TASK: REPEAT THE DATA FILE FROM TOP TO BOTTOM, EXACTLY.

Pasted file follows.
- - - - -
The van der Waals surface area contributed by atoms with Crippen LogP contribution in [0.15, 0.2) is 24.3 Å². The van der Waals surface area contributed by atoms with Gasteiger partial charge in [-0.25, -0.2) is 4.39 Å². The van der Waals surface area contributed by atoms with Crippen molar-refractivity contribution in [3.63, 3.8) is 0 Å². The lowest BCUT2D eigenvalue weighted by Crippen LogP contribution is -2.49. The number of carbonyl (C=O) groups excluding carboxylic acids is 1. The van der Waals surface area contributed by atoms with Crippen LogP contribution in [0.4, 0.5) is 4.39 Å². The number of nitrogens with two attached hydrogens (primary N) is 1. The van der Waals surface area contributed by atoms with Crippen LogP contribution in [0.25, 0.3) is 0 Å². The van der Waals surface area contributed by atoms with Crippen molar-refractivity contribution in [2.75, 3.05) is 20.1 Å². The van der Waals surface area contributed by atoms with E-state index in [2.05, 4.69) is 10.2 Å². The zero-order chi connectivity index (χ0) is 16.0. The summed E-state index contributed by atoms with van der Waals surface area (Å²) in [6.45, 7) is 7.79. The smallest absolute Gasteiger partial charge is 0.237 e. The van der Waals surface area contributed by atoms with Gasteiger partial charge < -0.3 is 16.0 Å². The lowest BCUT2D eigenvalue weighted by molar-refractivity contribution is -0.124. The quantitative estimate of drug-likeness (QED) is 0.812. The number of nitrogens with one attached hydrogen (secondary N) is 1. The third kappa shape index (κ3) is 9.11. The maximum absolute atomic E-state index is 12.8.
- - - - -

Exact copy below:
The van der Waals surface area contributed by atoms with Crippen LogP contribution in [0.15, 0.2) is 24.3 Å². The van der Waals surface area contributed by atoms with Gasteiger partial charge in [-0.25, -0.2) is 4.39 Å². The van der Waals surface area contributed by atoms with Crippen molar-refractivity contribution in [3.63, 3.8) is 0 Å². The lowest BCUT2D eigenvalue weighted by Crippen LogP contribution is -2.49. The number of carbonyl (C=O) groups excluding carboxylic acids is 1. The van der Waals surface area contributed by atoms with Crippen LogP contribution in [0.4, 0.5) is 4.39 Å². The number of nitrogens with two attached hydrogens (primary N) is 1. The van der Waals surface area contributed by atoms with Crippen LogP contribution in [0.25, 0.3) is 0 Å². The van der Waals surface area contributed by atoms with Crippen molar-refractivity contribution in [2.75, 3.05) is 20.1 Å². The van der Waals surface area contributed by atoms with E-state index in [2.05, 4.69) is 10.2 Å². The zero-order chi connectivity index (χ0) is 16.0. The summed E-state index contributed by atoms with van der Waals surface area (Å²) in [6.45, 7) is 7.79. The smallest absolute Gasteiger partial charge is 0.237 e. The van der Waals surface area contributed by atoms with Gasteiger partial charge < -0.3 is 16.0 Å². The lowest BCUT2D eigenvalue weighted by molar-refractivity contribution is -0.124. The quantitative estimate of drug-likeness (QED) is 0.812. The number of nitrogens with one attached hydrogen (secondary N) is 1. The third kappa shape index (κ3) is 9.11. The maximum absolute atomic E-state index is 12.8.